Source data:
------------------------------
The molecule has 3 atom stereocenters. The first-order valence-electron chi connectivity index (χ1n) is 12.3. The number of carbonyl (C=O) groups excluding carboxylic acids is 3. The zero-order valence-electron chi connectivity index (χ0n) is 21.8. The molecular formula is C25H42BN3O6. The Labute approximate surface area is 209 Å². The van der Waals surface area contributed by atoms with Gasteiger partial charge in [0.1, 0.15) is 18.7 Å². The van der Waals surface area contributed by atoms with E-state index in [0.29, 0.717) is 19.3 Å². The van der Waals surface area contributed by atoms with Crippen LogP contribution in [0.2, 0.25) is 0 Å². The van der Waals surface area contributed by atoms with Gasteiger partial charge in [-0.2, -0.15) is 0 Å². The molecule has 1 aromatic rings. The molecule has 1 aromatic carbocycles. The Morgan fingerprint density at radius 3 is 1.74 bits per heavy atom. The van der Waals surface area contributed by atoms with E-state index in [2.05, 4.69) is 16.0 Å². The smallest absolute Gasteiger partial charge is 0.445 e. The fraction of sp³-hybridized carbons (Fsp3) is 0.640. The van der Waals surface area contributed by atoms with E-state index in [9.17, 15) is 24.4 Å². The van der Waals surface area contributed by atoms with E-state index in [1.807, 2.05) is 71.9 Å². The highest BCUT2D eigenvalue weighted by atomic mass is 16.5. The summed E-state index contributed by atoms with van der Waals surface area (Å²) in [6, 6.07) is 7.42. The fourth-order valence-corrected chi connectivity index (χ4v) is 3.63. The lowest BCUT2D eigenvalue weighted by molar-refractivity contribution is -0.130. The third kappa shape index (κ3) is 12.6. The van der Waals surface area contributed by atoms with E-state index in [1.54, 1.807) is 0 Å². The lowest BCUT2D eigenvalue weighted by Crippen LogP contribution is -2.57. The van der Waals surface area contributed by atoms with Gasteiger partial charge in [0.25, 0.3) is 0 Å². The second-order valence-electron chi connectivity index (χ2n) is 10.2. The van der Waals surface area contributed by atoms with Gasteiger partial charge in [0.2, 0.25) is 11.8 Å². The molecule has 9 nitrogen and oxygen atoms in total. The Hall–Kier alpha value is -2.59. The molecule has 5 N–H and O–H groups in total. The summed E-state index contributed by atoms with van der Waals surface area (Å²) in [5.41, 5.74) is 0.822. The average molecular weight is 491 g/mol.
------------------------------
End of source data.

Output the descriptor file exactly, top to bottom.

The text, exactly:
The molecule has 3 atom stereocenters. The first-order valence-electron chi connectivity index (χ1n) is 12.3. The number of carbonyl (C=O) groups excluding carboxylic acids is 3. The zero-order valence-electron chi connectivity index (χ0n) is 21.8. The molecular formula is C25H42BN3O6. The Labute approximate surface area is 209 Å². The van der Waals surface area contributed by atoms with Gasteiger partial charge in [0.1, 0.15) is 18.7 Å². The van der Waals surface area contributed by atoms with E-state index in [0.29, 0.717) is 19.3 Å². The van der Waals surface area contributed by atoms with Crippen LogP contribution in [0.2, 0.25) is 0 Å². The van der Waals surface area contributed by atoms with Gasteiger partial charge in [-0.2, -0.15) is 0 Å². The molecule has 1 aromatic rings. The molecule has 1 aromatic carbocycles. The Morgan fingerprint density at radius 3 is 1.74 bits per heavy atom. The van der Waals surface area contributed by atoms with E-state index in [2.05, 4.69) is 16.0 Å². The smallest absolute Gasteiger partial charge is 0.445 e. The fraction of sp³-hybridized carbons (Fsp3) is 0.640. The van der Waals surface area contributed by atoms with E-state index in [9.17, 15) is 24.4 Å². The van der Waals surface area contributed by atoms with E-state index in [1.807, 2.05) is 71.9 Å². The highest BCUT2D eigenvalue weighted by atomic mass is 16.5. The summed E-state index contributed by atoms with van der Waals surface area (Å²) in [6, 6.07) is 7.42. The fourth-order valence-corrected chi connectivity index (χ4v) is 3.63. The lowest BCUT2D eigenvalue weighted by molar-refractivity contribution is -0.130. The third kappa shape index (κ3) is 12.6. The van der Waals surface area contributed by atoms with E-state index in [1.54, 1.807) is 0 Å². The lowest BCUT2D eigenvalue weighted by Crippen LogP contribution is -2.57. The van der Waals surface area contributed by atoms with Gasteiger partial charge in [0.25, 0.3) is 0 Å². The second-order valence-electron chi connectivity index (χ2n) is 10.2. The van der Waals surface area contributed by atoms with Gasteiger partial charge in [0.2, 0.25) is 11.8 Å². The molecule has 9 nitrogen and oxygen atoms in total. The Hall–Kier alpha value is -2.59. The molecule has 5 N–H and O–H groups in total. The summed E-state index contributed by atoms with van der Waals surface area (Å²) in [5.41, 5.74) is 0.822. The average molecular weight is 491 g/mol.